Aside from a related LinkedIn lawsuit, the #1 apprehension I hear to uploading contacts into LinkedIn is the fear that their colleagues will get spammed by other members. I squash that concern by showing them the mechanisms that prevent mass blasting. I further explain that we’re all spammed everyday; we only choose to work with those we click with: That’s the real benefit of LinkedIn.
Sow your marketing seeds now before tax season really besieges your practice.
Let’s take a bi-monthly approach. Two-month seasons help you to better focus your time and money. Six seasons: 1) January and February, 2) March and April, 3) May and June, 4) July and August, 5) September and October and 6) November and December. Take some time to feel the priority of each season.
Originally published in the AICPA ‘CPA Insider’ newsletter. Please click here to go to their site and read more to read more.
I have been speaking about this for the past month… on Friday, Mark Bullock & I will be presenting a CLE seminar to the New York State Council for Divorce Mediation. We will be sharing many marketing techniques for up and coming divorce mediators. Many of them are practicing attorneys, and thus must comply with the attorney advertising codes of ethics.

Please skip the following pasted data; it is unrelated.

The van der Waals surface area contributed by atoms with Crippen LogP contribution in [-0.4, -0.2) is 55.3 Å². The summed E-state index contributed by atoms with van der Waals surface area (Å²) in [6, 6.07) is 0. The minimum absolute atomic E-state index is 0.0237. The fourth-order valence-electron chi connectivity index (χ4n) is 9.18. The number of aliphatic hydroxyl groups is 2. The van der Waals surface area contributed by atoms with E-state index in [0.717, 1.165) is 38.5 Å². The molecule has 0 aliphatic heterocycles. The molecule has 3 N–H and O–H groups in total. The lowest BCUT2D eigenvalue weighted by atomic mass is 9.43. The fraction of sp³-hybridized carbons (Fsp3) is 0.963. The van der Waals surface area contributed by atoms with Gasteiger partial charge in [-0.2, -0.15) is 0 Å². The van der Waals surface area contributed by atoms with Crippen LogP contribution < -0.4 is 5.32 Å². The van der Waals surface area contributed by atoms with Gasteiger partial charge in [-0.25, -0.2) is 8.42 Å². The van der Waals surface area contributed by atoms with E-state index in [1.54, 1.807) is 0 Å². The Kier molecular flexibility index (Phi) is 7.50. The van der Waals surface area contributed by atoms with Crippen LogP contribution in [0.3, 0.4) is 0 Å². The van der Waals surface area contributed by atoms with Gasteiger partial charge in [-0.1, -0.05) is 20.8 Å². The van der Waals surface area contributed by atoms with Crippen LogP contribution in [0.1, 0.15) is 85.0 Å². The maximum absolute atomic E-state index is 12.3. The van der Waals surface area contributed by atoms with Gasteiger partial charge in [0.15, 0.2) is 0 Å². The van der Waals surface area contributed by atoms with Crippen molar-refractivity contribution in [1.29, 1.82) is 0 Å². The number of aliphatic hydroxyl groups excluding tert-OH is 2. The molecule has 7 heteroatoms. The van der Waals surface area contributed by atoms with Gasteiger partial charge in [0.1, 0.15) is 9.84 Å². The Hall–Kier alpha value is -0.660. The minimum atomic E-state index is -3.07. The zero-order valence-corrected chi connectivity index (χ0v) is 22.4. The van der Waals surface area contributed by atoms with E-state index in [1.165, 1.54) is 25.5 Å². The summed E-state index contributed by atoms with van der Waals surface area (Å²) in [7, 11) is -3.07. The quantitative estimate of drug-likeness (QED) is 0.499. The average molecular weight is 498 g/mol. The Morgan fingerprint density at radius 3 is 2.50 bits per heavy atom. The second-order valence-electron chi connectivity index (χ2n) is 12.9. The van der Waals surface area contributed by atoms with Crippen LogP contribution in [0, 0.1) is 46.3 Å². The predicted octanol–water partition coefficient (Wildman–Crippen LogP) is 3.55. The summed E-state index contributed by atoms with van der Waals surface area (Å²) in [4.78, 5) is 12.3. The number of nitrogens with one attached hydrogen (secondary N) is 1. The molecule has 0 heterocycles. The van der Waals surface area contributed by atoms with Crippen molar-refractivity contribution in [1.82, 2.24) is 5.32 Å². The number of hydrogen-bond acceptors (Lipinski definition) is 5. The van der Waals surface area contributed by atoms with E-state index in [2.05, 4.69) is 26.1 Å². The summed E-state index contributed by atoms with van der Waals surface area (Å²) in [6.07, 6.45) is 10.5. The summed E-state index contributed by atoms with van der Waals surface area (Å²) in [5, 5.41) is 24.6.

March 12, 2010: U.S. Court of Appeals for the Second Circuit ruling: New York’s lawyer advertising rules are unconstitutional
HERE’S MY SUMMARY OF THEIR RULING:
- Actors can portray judges but not fictitious law firms
- Testimonials from current clients relating to pending matters are OK
- Attention-getting techniques unrelated to attorney competence are OK (except claims that cannot be measured/verified)
- Nicknames, Mottos, Trade Names, & Logos – even implying results – are OK
UPHELD – Moratorium on targeted advertising
Of course, the ABA professional responsibility Attorney Advertising disclaimers remain:
For example, when using testimonials, etc., attorneys should use what I call “The Weightwatchers Disclaimer”: Prior results do not imply future results.